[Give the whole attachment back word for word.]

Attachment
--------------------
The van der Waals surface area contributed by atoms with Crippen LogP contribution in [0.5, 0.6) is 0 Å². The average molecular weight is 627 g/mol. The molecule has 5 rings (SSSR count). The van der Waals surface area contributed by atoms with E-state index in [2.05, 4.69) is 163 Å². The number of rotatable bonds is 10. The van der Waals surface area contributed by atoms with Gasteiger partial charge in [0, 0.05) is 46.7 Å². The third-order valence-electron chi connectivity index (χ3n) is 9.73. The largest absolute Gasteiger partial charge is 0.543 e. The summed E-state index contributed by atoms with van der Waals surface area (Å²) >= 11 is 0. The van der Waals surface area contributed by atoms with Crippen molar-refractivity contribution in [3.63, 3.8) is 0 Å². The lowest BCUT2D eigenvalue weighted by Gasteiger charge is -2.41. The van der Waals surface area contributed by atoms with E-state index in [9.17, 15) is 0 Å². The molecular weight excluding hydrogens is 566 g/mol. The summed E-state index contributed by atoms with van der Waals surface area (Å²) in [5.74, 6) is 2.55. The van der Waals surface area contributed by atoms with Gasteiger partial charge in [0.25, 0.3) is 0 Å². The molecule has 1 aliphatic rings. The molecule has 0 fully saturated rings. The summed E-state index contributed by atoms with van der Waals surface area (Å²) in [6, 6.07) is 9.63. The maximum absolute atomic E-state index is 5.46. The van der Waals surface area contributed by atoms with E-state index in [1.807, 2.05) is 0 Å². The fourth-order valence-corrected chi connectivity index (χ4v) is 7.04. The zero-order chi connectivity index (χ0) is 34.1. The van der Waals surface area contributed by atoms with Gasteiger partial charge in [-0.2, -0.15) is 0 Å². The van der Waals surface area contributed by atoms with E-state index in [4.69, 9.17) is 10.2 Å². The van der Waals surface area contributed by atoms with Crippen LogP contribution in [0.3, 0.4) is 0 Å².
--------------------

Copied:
The van der Waals surface area contributed by atoms with Crippen LogP contribution in [0.5, 0.6) is 0 Å². The average molecular weight is 627 g/mol. The molecule has 5 rings (SSSR count). The van der Waals surface area contributed by atoms with E-state index in [2.05, 4.69) is 163 Å². The number of rotatable bonds is 10. The van der Waals surface area contributed by atoms with Gasteiger partial charge in [0, 0.05) is 46.7 Å². The third-order valence-electron chi connectivity index (χ3n) is 9.73. The largest absolute Gasteiger partial charge is 0.543 e. The summed E-state index contributed by atoms with van der Waals surface area (Å²) >= 11 is 0. The van der Waals surface area contributed by atoms with Crippen molar-refractivity contribution in [3.63, 3.8) is 0 Å². The lowest BCUT2D eigenvalue weighted by Gasteiger charge is -2.41. The van der Waals surface area contributed by atoms with E-state index in [9.17, 15) is 0 Å². The molecular weight excluding hydrogens is 566 g/mol. The summed E-state index contributed by atoms with van der Waals surface area (Å²) in [5.74, 6) is 2.55. The van der Waals surface area contributed by atoms with Gasteiger partial charge in [0.25, 0.3) is 0 Å². The molecule has 1 aliphatic rings. The molecule has 0 fully saturated rings. The summed E-state index contributed by atoms with van der Waals surface area (Å²) in [6, 6.07) is 9.63. The maximum absolute atomic E-state index is 5.46. The van der Waals surface area contributed by atoms with E-state index in [1.807, 2.05) is 0 Å². The fourth-order valence-corrected chi connectivity index (χ4v) is 7.04. The zero-order chi connectivity index (χ0) is 34.1. The van der Waals surface area contributed by atoms with Gasteiger partial charge in [-0.2, -0.15) is 0 Å². The van der Waals surface area contributed by atoms with E-state index in [4.69, 9.17) is 10.2 Å². The van der Waals surface area contributed by atoms with Crippen LogP contribution in [0.3, 0.4) is 0 Å².